If the items you wish to leave to your children, spouse, or a good friend when you die include regulated firearms, a gun trust can help make the transfer easier and protect the recipient’s legal rights.
The purpose of a gun trust is to hold ownership of firearms. Legally, it is the trust that owns the restricted item, not an individual. Gun trusts can be used during a person’s lifetime to purchase restricted items, and they can also be used to transfer ownership of these items when the gun owner passes away.
Currently, the National Firearms Act (NFA) regulates the ownership of many types of firearms and paraphernalia. These include machine guns, short-barreled shotguns and rifles, silencers, and other items. Although private individuals can buy, sell, and bequeath these items, their regulation requires those receiving them to fill out extra paperwork and often pay substantial fees.
Many firearms dealers are happy to talk to gun purchasers about the benefits of a gun trust. However, not all trust instruments adequately protect the rights of the people involved – especially if they are intended to survive the owner’s death.
Working with an attorney with gun trust experience and a commitment to personalized, focused service helps you reap the full benefits of a gun trust, including:
- Allow more than one person to use the weapons held in trust. When the trust names multiple trustees or beneficiaries, each person has the right to use the items in the trust, just as if he or she owned them individually.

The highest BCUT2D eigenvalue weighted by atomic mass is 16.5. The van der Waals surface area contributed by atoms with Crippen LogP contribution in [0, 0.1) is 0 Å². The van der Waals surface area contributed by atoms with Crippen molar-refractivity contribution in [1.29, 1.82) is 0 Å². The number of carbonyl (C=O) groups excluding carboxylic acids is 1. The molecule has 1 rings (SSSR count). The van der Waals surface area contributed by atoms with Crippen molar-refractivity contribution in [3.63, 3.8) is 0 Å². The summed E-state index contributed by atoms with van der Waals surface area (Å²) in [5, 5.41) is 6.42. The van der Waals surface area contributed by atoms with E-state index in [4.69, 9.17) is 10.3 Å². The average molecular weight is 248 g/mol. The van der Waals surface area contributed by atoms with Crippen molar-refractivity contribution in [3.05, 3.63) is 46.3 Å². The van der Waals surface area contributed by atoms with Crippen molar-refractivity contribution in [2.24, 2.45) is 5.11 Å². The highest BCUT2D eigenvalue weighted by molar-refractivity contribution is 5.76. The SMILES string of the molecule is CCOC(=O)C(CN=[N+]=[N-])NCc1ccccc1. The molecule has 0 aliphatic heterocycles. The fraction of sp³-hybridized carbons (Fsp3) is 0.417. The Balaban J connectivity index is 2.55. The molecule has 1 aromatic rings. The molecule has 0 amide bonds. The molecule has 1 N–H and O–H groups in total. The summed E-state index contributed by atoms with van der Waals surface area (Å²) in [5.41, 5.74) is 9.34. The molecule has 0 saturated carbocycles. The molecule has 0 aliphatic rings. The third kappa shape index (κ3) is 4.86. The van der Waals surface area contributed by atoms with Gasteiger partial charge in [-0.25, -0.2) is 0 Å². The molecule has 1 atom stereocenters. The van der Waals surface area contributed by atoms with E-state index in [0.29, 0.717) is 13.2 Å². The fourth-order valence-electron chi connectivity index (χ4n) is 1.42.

- Reduce the time and money costs of transfer after your death. A trust designed to survive the gun owner’s death still owns the weapons, even after the individual passes away. It can provide access to valuable collectibles or family heirlooms without forcing inheritors to pay the transfer tax or file ATF paperwork.
- Make your executor’s job easier. The person you assign to execute your final wishes may be intelligent and trustworthy but may know little about the NFA’s specific rules regarding certain weapons. The trust reduces the burden on your executor, helping him or her carry out your wishes more easily and completely.
Do you want more technical and customized insight into gun trusts? Call the experienced estate planning lawyers at ILP at (800) 827-7784 to discuss.